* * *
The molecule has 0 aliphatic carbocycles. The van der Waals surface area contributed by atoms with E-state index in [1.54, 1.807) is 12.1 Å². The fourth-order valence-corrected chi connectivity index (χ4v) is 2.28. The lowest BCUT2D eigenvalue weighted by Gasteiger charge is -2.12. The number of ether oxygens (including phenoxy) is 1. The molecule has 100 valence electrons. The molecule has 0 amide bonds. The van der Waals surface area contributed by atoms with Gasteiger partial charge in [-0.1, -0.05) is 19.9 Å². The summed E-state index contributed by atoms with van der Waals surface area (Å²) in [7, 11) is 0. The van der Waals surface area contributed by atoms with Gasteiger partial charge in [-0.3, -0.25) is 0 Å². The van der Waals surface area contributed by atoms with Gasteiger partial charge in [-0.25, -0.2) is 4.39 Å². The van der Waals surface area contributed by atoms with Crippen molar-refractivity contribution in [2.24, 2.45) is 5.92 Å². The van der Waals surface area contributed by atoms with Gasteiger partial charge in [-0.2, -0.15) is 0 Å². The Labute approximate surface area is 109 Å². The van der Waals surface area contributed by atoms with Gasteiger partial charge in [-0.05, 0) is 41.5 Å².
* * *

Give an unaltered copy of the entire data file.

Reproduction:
The molecule has 0 aliphatic carbocycles. The van der Waals surface area contributed by atoms with E-state index in [1.54, 1.807) is 12.1 Å². The fourth-order valence-corrected chi connectivity index (χ4v) is 2.28. The lowest BCUT2D eigenvalue weighted by Gasteiger charge is -2.12. The number of ether oxygens (including phenoxy) is 1. The molecule has 100 valence electrons. The molecule has 0 amide bonds. The van der Waals surface area contributed by atoms with Gasteiger partial charge in [-0.1, -0.05) is 19.9 Å². The summed E-state index contributed by atoms with van der Waals surface area (Å²) in [7, 11) is 0. The van der Waals surface area contributed by atoms with Gasteiger partial charge in [-0.3, -0.25) is 0 Å². The van der Waals surface area contributed by atoms with Gasteiger partial charge in [-0.25, -0.2) is 4.39 Å². The van der Waals surface area contributed by atoms with Crippen molar-refractivity contribution in [2.24, 2.45) is 5.92 Å². The van der Waals surface area contributed by atoms with Gasteiger partial charge in [-0.2, -0.15) is 0 Å². The Labute approximate surface area is 109 Å². The van der Waals surface area contributed by atoms with Gasteiger partial charge in [-0.05, 0) is 41.5 Å².